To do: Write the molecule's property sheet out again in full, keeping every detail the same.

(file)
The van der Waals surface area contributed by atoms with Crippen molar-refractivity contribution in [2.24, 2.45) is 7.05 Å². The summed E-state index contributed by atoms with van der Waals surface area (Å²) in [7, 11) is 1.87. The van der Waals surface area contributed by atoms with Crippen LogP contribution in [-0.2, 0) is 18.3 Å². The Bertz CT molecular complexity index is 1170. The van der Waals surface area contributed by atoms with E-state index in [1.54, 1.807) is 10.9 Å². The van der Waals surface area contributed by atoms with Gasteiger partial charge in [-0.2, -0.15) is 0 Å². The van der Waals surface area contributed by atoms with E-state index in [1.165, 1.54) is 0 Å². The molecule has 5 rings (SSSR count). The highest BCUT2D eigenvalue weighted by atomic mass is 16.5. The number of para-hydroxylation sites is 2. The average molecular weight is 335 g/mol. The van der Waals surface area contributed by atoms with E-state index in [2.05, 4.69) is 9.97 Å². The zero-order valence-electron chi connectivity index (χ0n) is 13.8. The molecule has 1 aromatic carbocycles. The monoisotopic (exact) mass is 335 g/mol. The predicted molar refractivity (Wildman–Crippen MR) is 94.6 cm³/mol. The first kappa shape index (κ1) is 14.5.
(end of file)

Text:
The van der Waals surface area contributed by atoms with Crippen molar-refractivity contribution in [2.24, 2.45) is 7.05 Å². The summed E-state index contributed by atoms with van der Waals surface area (Å²) in [7, 11) is 1.87. The van der Waals surface area contributed by atoms with Crippen LogP contribution in [-0.2, 0) is 18.3 Å². The Bertz CT molecular complexity index is 1170. The van der Waals surface area contributed by atoms with E-state index in [1.54, 1.807) is 10.9 Å². The van der Waals surface area contributed by atoms with Gasteiger partial charge in [-0.2, -0.15) is 0 Å². The van der Waals surface area contributed by atoms with E-state index in [1.165, 1.54) is 0 Å². The molecule has 5 rings (SSSR count). The highest BCUT2D eigenvalue weighted by atomic mass is 16.5. The number of para-hydroxylation sites is 2. The average molecular weight is 335 g/mol. The van der Waals surface area contributed by atoms with E-state index in [2.05, 4.69) is 9.97 Å². The zero-order valence-electron chi connectivity index (χ0n) is 13.8. The molecule has 1 aromatic carbocycles. The monoisotopic (exact) mass is 335 g/mol. The predicted molar refractivity (Wildman–Crippen MR) is 94.6 cm³/mol. The first kappa shape index (κ1) is 14.5.